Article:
GOLD soared to a fresh record high in New York yesterday, explained widely by spiralling inflation and tumbling confidence in the US dollar.
Silver also spiked, to a 31-year high, with investors turning to both metals as “safe havens” amid economic uncertainty and historically accommodative monetary policy.
“The record price of gold is only coming through against the US dollar, and remains quite a way off in sterling and euro terms,” said Adrian Ash of Bullion Vault, a gold trading service.
Gold surged past $1,463 (£897) an ounce before closing at $1,461.50, having rallied by more than eight per cent over the last two months. Gold futures also rose by half a per cent, while silver hit a peak of $39.68 an ounce during the day.
“The Fed has printed billions, its monetary policy is unsustainable,” commented Michael Hewson of CMC Markets. “And if the US can’t even agree a Budget or a debt ceiling, what confidence does that give the dollar as a reserve currency?”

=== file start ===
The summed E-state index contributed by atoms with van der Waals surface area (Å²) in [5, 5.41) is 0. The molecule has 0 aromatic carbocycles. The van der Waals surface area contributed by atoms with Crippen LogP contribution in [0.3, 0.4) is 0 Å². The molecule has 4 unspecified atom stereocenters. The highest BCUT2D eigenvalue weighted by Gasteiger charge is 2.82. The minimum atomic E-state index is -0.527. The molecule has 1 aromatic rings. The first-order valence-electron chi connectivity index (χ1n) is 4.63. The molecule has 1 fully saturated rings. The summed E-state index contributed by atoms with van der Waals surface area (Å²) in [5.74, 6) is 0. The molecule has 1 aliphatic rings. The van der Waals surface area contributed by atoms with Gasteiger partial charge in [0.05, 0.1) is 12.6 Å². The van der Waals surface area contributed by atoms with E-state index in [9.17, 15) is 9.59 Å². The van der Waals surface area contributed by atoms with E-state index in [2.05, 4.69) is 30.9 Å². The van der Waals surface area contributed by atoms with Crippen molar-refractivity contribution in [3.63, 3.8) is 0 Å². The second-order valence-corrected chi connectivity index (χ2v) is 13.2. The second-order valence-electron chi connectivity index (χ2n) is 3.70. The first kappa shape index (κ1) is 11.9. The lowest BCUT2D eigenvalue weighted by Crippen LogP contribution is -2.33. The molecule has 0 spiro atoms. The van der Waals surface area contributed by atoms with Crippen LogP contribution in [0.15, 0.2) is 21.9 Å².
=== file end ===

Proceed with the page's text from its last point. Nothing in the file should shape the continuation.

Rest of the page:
“People are losing faith in the ability of their governments to keep inflation under control and maintain the purchasing power of their currencies,” added Tom Clougherty of the Adam Smith Institute.
On Tuesday the Fed appeared to confirm that its controversial programme of asset-buying, coined QE2, will not be curtailed.
While still dovish in its sentiment, the minutes of the Fed’s last meeting admitted that the size of the ongoing quantitative easing could pose an upward risk to inflation expectations.
Instability in the Middle East and rising food, oil and other commodity prices were also cited as potential factors behind the strength in gold and silver – as well as seasonal peaks, caused by demand in India.
India is the world’s leading consumer of gold, spending 2.65 per cent of its GDP on the metal.